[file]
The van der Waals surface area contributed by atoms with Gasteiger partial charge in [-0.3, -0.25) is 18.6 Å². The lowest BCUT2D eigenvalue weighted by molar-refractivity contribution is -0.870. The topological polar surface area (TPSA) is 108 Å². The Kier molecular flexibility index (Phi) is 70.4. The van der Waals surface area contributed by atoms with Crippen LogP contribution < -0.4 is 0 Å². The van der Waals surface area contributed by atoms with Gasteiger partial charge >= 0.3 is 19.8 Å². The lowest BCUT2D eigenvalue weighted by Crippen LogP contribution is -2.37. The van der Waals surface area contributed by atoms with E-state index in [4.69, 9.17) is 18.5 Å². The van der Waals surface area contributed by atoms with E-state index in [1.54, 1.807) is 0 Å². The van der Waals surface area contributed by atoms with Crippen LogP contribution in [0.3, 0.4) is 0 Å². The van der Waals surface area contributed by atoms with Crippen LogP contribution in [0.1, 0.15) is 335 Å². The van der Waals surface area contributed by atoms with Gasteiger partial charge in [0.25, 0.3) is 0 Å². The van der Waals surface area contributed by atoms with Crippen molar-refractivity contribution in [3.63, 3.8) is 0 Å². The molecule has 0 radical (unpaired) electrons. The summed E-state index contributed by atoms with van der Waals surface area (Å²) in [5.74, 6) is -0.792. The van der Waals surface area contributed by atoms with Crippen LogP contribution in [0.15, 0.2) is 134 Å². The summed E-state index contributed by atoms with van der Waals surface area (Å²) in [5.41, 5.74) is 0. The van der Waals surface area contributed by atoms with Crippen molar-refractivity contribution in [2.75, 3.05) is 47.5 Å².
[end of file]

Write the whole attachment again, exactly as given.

The van der Waals surface area contributed by atoms with Gasteiger partial charge in [-0.3, -0.25) is 18.6 Å². The lowest BCUT2D eigenvalue weighted by molar-refractivity contribution is -0.870. The topological polar surface area (TPSA) is 108 Å². The Kier molecular flexibility index (Phi) is 70.4. The van der Waals surface area contributed by atoms with Crippen LogP contribution < -0.4 is 0 Å². The van der Waals surface area contributed by atoms with Gasteiger partial charge >= 0.3 is 19.8 Å². The lowest BCUT2D eigenvalue weighted by Crippen LogP contribution is -2.37. The van der Waals surface area contributed by atoms with E-state index in [4.69, 9.17) is 18.5 Å². The van der Waals surface area contributed by atoms with E-state index in [1.54, 1.807) is 0 Å². The van der Waals surface area contributed by atoms with Crippen LogP contribution in [0.3, 0.4) is 0 Å². The van der Waals surface area contributed by atoms with Crippen LogP contribution in [0.1, 0.15) is 335 Å². The van der Waals surface area contributed by atoms with Gasteiger partial charge in [0.25, 0.3) is 0 Å². The van der Waals surface area contributed by atoms with Crippen molar-refractivity contribution in [3.63, 3.8) is 0 Å². The molecule has 0 radical (unpaired) electrons. The summed E-state index contributed by atoms with van der Waals surface area (Å²) in [5.74, 6) is -0.792. The van der Waals surface area contributed by atoms with Crippen LogP contribution in [0.15, 0.2) is 134 Å². The summed E-state index contributed by atoms with van der Waals surface area (Å²) in [5.41, 5.74) is 0. The van der Waals surface area contributed by atoms with Crippen molar-refractivity contribution in [2.75, 3.05) is 47.5 Å².